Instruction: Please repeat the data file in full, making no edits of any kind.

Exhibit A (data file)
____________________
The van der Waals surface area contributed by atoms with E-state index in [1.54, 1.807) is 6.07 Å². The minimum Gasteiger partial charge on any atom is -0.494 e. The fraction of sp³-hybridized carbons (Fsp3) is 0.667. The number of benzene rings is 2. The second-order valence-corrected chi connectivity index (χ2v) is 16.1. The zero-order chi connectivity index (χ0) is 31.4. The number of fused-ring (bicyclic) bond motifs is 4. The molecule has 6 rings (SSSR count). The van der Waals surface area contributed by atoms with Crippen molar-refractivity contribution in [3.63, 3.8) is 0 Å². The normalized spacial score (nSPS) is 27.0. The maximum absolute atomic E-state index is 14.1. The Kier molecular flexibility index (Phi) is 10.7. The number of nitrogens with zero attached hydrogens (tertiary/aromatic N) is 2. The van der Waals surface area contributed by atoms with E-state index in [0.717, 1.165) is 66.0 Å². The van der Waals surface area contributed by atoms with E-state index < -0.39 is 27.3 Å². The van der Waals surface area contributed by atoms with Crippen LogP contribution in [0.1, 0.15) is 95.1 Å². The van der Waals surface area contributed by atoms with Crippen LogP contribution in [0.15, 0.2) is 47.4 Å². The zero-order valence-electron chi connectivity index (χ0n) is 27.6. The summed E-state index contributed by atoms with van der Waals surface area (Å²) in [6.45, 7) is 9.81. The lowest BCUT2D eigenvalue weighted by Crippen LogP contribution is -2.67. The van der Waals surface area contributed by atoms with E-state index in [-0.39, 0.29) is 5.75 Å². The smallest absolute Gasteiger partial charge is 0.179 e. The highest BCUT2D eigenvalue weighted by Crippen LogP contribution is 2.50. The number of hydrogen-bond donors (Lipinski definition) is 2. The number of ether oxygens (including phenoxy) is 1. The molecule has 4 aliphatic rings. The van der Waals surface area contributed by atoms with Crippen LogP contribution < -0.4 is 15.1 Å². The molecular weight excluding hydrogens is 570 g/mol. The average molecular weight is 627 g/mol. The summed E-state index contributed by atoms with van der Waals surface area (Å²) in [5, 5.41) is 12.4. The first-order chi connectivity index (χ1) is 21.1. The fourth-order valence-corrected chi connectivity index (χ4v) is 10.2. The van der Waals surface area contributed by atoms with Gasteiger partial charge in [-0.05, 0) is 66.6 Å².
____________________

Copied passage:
The van der Waals surface area contributed by atoms with E-state index in [1.54, 1.807) is 6.07 Å². The minimum Gasteiger partial charge on any atom is -0.494 e. The fraction of sp³-hybridized carbons (Fsp3) is 0.667. The number of benzene rings is 2. The second-order valence-corrected chi connectivity index (χ2v) is 16.1. The zero-order chi connectivity index (χ0) is 31.4. The number of fused-ring (bicyclic) bond motifs is 4. The molecule has 6 rings (SSSR count). The van der Waals surface area contributed by atoms with Crippen molar-refractivity contribution in [3.63, 3.8) is 0 Å². The normalized spacial score (nSPS) is 27.0. The maximum absolute atomic E-state index is 14.1. The Kier molecular flexibility index (Phi) is 10.7. The number of nitrogens with zero attached hydrogens (tertiary/aromatic N) is 2. The van der Waals surface area contributed by atoms with E-state index in [0.717, 1.165) is 66.0 Å². The van der Waals surface area contributed by atoms with E-state index < -0.39 is 27.3 Å². The van der Waals surface area contributed by atoms with Crippen LogP contribution in [0.1, 0.15) is 95.1 Å². The van der Waals surface area contributed by atoms with Crippen LogP contribution in [0.15, 0.2) is 47.4 Å². The zero-order valence-electron chi connectivity index (χ0n) is 27.6. The summed E-state index contributed by atoms with van der Waals surface area (Å²) in [6.45, 7) is 9.81. The lowest BCUT2D eigenvalue weighted by Crippen LogP contribution is -2.67. The van der Waals surface area contributed by atoms with E-state index in [-0.39, 0.29) is 5.75 Å². The smallest absolute Gasteiger partial charge is 0.179 e. The highest BCUT2D eigenvalue weighted by Crippen LogP contribution is 2.50. The number of hydrogen-bond donors (Lipinski definition) is 2. The number of ether oxygens (including phenoxy) is 1. The molecule has 4 aliphatic rings. The van der Waals surface area contributed by atoms with Crippen LogP contribution < -0.4 is 15.1 Å². The molecular weight excluding hydrogens is 570 g/mol. The average molecular weight is 627 g/mol. The summed E-state index contributed by atoms with van der Waals surface area (Å²) in [5, 5.41) is 12.4. The first-order chi connectivity index (χ1) is 21.1. The fourth-order valence-corrected chi connectivity index (χ4v) is 10.2. The van der Waals surface area contributed by atoms with Gasteiger partial charge in [-0.05, 0) is 66.6 Å².